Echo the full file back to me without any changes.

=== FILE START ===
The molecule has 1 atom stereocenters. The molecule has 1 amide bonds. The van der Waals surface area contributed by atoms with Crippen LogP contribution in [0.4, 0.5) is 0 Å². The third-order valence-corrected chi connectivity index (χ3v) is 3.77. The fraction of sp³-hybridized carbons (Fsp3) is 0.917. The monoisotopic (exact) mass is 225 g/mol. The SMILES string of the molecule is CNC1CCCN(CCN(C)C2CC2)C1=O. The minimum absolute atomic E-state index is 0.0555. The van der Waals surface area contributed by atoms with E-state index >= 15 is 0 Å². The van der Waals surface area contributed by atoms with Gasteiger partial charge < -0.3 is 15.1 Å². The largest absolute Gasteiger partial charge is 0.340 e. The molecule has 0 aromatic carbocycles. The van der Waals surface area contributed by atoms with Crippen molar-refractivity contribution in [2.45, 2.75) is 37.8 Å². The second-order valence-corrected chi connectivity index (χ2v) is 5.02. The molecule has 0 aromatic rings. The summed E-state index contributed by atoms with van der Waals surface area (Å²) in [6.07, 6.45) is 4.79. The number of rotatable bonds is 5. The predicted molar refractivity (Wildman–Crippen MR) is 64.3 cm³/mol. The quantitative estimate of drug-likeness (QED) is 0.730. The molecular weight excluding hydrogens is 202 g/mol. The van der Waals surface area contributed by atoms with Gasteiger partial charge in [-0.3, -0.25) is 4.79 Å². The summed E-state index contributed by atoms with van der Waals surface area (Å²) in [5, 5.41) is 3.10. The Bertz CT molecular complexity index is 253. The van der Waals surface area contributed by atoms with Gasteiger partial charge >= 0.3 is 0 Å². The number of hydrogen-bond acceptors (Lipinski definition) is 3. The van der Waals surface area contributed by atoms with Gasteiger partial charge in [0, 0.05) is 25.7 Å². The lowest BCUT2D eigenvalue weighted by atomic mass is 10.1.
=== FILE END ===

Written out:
The molecule has 1 atom stereocenters. The molecule has 1 amide bonds. The van der Waals surface area contributed by atoms with Crippen LogP contribution in [0.4, 0.5) is 0 Å². The third-order valence-corrected chi connectivity index (χ3v) is 3.77. The fraction of sp³-hybridized carbons (Fsp3) is 0.917. The monoisotopic (exact) mass is 225 g/mol. The SMILES string of the molecule is CNC1CCCN(CCN(C)C2CC2)C1=O. The minimum absolute atomic E-state index is 0.0555. The van der Waals surface area contributed by atoms with E-state index >= 15 is 0 Å². The van der Waals surface area contributed by atoms with Gasteiger partial charge < -0.3 is 15.1 Å². The largest absolute Gasteiger partial charge is 0.340 e. The molecule has 0 aromatic carbocycles. The van der Waals surface area contributed by atoms with Crippen molar-refractivity contribution in [2.45, 2.75) is 37.8 Å². The second-order valence-corrected chi connectivity index (χ2v) is 5.02. The molecule has 0 aromatic rings. The summed E-state index contributed by atoms with van der Waals surface area (Å²) in [6.07, 6.45) is 4.79. The number of rotatable bonds is 5. The predicted molar refractivity (Wildman–Crippen MR) is 64.3 cm³/mol. The quantitative estimate of drug-likeness (QED) is 0.730. The molecular weight excluding hydrogens is 202 g/mol. The van der Waals surface area contributed by atoms with Gasteiger partial charge in [-0.3, -0.25) is 4.79 Å². The summed E-state index contributed by atoms with van der Waals surface area (Å²) in [5, 5.41) is 3.10. The Bertz CT molecular complexity index is 253. The van der Waals surface area contributed by atoms with Gasteiger partial charge >= 0.3 is 0 Å². The number of hydrogen-bond acceptors (Lipinski definition) is 3. The van der Waals surface area contributed by atoms with Gasteiger partial charge in [0, 0.05) is 25.7 Å². The lowest BCUT2D eigenvalue weighted by atomic mass is 10.1.